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Over the last 2 years, I have spoken to many business owners, and managers about reducing their cost to serve whilst maintain service levels.

Much of this discussion has focussed on utilising eCommerce capabilities to allow customer access to functions such as account and order enquiry, online statements, and other potential customer self-serve functions that cost your business in time and effort and reduce your selling time.

 

So let’s say you have leaned out your non value adding business processes, a growing proportion of your customers are accessing your website to get info 7/24/365 as well as placing orders... what next?

Well now that you have freed up customer service it is the perfect opportunity to drive sales and marketing activities.

 

An initiative that Commerce Vision has been working with their B2B customers over the last 2 years in particular is in educating their sales teams to target purchasing departments looking to trade electronically - in particular PunchOut.

 

Using an enterprise level eCommerce system such as Commerce Vision’s ‘Customer Self Service’, companies are able to allow their customers to PunchOut to their catalogues to get rich product and pricing information back into their procurement system.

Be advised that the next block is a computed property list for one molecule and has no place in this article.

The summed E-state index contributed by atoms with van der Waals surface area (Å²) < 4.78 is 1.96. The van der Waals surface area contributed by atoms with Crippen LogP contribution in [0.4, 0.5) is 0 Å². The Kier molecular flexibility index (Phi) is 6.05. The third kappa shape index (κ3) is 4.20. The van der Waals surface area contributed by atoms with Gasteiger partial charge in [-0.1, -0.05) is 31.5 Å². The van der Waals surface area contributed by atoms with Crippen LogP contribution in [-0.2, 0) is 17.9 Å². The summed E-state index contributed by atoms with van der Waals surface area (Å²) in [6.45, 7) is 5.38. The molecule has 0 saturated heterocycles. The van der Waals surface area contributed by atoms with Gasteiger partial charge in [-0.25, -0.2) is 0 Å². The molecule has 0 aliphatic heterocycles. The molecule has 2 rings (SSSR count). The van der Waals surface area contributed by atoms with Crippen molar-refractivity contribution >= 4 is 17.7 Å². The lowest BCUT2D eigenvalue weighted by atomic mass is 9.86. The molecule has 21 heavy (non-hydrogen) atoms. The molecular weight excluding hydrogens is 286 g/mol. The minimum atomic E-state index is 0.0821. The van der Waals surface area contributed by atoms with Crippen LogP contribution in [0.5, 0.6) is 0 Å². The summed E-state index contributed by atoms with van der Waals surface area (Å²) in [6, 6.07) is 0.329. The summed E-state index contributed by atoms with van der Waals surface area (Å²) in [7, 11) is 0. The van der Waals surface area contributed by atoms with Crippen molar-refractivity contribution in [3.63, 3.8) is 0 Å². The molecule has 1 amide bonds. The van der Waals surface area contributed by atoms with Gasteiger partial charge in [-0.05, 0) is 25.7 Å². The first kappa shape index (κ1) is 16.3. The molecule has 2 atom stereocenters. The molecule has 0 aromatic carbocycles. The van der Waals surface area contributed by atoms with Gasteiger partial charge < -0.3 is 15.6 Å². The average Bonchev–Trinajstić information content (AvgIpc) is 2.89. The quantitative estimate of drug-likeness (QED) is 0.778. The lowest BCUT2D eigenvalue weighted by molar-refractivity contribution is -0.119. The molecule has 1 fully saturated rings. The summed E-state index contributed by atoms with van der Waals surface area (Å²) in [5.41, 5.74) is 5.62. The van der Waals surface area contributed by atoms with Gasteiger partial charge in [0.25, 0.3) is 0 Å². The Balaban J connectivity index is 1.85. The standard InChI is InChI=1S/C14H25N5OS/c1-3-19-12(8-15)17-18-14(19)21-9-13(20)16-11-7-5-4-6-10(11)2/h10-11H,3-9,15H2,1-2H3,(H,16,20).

The following illustration provides the basic process flows using an example of one of customers trading with BHP.

 

Punchout.png

 

So what’s so attractive to your customers about Punch Out? 

 

The Aberdeen Group reported that with e-procurement, transaction cost may drop by 70%. The Aberdeen Group survey of 2009 found the average invoice processing cost was found to be $11 per invoice. This includes Labour costs, Equipment costs and Administration costs. The total process of raising, approval, sending the Purchase Order to the Supplier, receipting of Purchase Orders and payment of the Supplier Invoice across many business range from $50 - $100 per Purchase Order.

 

So with this capability your sales and marketing team has the ability to target opportunities and present a compelling reason for them to trade with you - especially the big miners, industrials, government and education sector and you gain an ‘unfair share’ of business.

 


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